Khunjerab, a valley in the Pamirs, is located in the Tajik Autonomous County of Taxkorgan. On the border between China and Pakistan, it is an important mountain pass of the Karakorum Mountains. With an altitude of 4,733 meters, Khunjerab is the highest pass in the world. This is one of the important channels of the ancient Silk Road, and the only channel of the CPEC.
The stamp design is based on photographic works and artistically presents the unique historical features and magnificent natural scenery of Kashgar.
This set of stamps is designed by Xing Wenwei and printed by Beijing Stamp Printing House using a heliographic printing process.
Offer for sale: This set of stamps is available at designated postal outlets, the online philatelic shop of China Post (http://jiyou.11185.cn), China Philately mobile client and the China Philately Wechat Mall since they were issued on June 9, 2018. This set of stamps will be sold for six months.
China Post issued a set of four commemorative stamps of Ancient Chinese Scientists and Their Works (I) on May 26, 2018.
Li Shizhen (A.D. 1518-A.D. 1593), a famous doctor in the Ming Dynasty (A.D.1368―A.D.1644）, was born in Qichun County, central China's Hubei Province.
Coming from a family of doctors, Li began to practice medicine with his father at the age of 23. He also worked in the Imperial Academy of Medicine for decades, and enjoyed a high reputation.
In order to correct the mistakes in most medical publications of that time, he spent 27 years collecting drug samples and prescriptions, and compiled the scientific book Compendium of Materia Medica, a 52-volume Chinese medical classic.
The whole book is divided into 16 parts, 60 categories, 1,892 entries with details about more than 1,892 drugs and 1,109 attached images.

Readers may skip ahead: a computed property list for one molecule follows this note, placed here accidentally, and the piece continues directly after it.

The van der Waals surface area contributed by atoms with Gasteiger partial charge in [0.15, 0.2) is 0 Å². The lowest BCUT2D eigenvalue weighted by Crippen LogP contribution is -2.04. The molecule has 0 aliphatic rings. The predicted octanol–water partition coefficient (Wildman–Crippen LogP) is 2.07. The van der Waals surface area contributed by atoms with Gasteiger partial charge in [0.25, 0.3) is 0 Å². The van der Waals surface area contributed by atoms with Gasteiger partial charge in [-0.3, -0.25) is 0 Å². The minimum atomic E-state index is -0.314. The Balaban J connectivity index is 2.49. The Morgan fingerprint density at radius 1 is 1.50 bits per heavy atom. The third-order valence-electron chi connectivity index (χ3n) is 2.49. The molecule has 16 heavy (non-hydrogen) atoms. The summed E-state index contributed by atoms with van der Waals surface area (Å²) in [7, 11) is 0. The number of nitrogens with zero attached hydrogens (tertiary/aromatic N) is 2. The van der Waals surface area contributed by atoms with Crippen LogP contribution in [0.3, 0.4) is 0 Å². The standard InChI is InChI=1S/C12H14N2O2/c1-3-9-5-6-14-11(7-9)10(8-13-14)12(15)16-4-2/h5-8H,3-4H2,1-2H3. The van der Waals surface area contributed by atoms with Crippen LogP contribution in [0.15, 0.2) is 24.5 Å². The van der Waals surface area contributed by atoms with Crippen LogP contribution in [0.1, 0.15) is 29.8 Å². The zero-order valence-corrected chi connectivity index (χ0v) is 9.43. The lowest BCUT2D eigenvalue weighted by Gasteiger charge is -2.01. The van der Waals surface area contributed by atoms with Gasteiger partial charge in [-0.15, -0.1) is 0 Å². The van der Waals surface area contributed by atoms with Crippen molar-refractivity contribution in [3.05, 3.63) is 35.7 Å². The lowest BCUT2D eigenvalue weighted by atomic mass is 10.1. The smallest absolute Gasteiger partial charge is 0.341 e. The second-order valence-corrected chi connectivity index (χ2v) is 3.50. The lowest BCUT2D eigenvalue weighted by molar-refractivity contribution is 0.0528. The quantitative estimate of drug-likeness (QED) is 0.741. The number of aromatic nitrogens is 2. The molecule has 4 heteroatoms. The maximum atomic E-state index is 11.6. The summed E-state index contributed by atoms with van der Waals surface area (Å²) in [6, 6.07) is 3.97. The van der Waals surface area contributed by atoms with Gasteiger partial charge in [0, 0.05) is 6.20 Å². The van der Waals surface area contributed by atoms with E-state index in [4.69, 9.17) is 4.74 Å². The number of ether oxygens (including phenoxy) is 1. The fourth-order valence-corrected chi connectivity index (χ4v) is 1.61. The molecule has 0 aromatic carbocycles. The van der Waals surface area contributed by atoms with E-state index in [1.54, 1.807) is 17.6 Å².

The scientific classification of plants in this medical text was made two hundred years earlier than that of Carolus Linnaeus, a Swedish taxonomist.
Compendium of Materia Medica not only greatly contributed to the development of Chinese pharmacology, but also had a profound influence on the development of medicine, botany, zoology, mineralogy and chemistry in the world.
Song Yingxing (A.D. 1587-unknown), born in Fengxin County, east China's Jiangxi Province, was a Chinese scientist who lived during the late Ming Dynasty .
He devoted his life to the scientific investigation and research of agriculture and handicraft production.
Song's works and research fields were related to the different disciplines of natural science and humanities, and his most outstanding work is The Exploitation of the Works of Nature, which was known as China's craft encyclopedia in the seventeenth century.
The first publication of The Exploitation of the Works of Nature was published in 1637 (ten years after the Ming Emperor Chongzhen's reign).